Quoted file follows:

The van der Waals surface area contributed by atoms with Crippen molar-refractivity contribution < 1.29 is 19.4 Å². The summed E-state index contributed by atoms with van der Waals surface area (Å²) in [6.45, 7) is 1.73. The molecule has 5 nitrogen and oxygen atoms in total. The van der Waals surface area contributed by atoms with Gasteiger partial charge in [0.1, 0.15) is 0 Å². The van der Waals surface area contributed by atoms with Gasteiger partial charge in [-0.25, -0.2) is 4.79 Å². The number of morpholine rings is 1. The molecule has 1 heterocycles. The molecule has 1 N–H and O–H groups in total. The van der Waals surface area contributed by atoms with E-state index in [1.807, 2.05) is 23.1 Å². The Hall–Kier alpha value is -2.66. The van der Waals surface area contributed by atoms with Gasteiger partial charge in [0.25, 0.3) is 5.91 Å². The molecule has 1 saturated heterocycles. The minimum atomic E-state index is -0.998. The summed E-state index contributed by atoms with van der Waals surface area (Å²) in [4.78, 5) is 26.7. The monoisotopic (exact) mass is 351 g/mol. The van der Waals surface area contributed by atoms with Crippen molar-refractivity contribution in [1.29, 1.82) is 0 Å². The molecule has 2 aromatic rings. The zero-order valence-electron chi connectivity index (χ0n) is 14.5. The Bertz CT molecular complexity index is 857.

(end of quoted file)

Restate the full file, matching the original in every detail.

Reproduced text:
The van der Waals surface area contributed by atoms with Crippen molar-refractivity contribution < 1.29 is 19.4 Å². The summed E-state index contributed by atoms with van der Waals surface area (Å²) in [6.45, 7) is 1.73. The molecule has 5 nitrogen and oxygen atoms in total. The van der Waals surface area contributed by atoms with Gasteiger partial charge in [0.1, 0.15) is 0 Å². The van der Waals surface area contributed by atoms with Gasteiger partial charge in [-0.25, -0.2) is 4.79 Å². The number of morpholine rings is 1. The molecule has 1 heterocycles. The molecule has 1 N–H and O–H groups in total. The van der Waals surface area contributed by atoms with E-state index in [1.807, 2.05) is 23.1 Å². The Hall–Kier alpha value is -2.66. The van der Waals surface area contributed by atoms with Gasteiger partial charge in [0.25, 0.3) is 5.91 Å². The molecule has 1 saturated heterocycles. The minimum atomic E-state index is -0.998. The summed E-state index contributed by atoms with van der Waals surface area (Å²) in [4.78, 5) is 26.7. The monoisotopic (exact) mass is 351 g/mol. The van der Waals surface area contributed by atoms with Crippen molar-refractivity contribution in [1.29, 1.82) is 0 Å². The molecule has 2 aromatic rings. The zero-order valence-electron chi connectivity index (χ0n) is 14.5. The Bertz CT molecular complexity index is 857.